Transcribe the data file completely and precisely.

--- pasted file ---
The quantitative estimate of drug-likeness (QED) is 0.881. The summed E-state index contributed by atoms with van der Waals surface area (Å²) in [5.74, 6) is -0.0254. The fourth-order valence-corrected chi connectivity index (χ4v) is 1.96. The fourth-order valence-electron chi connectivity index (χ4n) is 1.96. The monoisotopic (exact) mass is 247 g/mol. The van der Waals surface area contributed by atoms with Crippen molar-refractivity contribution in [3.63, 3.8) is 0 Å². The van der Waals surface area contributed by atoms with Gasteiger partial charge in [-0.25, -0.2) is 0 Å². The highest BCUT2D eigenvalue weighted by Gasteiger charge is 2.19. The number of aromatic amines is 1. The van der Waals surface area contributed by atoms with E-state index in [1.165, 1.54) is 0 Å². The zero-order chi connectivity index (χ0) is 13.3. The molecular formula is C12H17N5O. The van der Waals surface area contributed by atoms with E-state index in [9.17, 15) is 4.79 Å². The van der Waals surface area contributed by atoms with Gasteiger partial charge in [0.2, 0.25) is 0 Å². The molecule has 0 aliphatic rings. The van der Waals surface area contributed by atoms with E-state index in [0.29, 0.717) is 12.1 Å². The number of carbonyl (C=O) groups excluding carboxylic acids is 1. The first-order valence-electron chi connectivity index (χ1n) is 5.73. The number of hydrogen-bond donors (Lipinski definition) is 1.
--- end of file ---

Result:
The quantitative estimate of drug-likeness (QED) is 0.881. The summed E-state index contributed by atoms with van der Waals surface area (Å²) in [5.74, 6) is -0.0254. The fourth-order valence-corrected chi connectivity index (χ4v) is 1.96. The fourth-order valence-electron chi connectivity index (χ4n) is 1.96. The monoisotopic (exact) mass is 247 g/mol. The van der Waals surface area contributed by atoms with Crippen molar-refractivity contribution in [3.63, 3.8) is 0 Å². The van der Waals surface area contributed by atoms with Gasteiger partial charge in [-0.25, -0.2) is 0 Å². The highest BCUT2D eigenvalue weighted by Gasteiger charge is 2.19. The number of aromatic amines is 1. The van der Waals surface area contributed by atoms with E-state index in [1.165, 1.54) is 0 Å². The zero-order chi connectivity index (χ0) is 13.3. The molecular formula is C12H17N5O. The van der Waals surface area contributed by atoms with E-state index in [9.17, 15) is 4.79 Å². The van der Waals surface area contributed by atoms with Gasteiger partial charge in [0.2, 0.25) is 0 Å². The molecule has 0 aliphatic rings. The van der Waals surface area contributed by atoms with E-state index in [0.29, 0.717) is 12.1 Å². The number of carbonyl (C=O) groups excluding carboxylic acids is 1. The first-order valence-electron chi connectivity index (χ1n) is 5.73. The number of hydrogen-bond donors (Lipinski definition) is 1.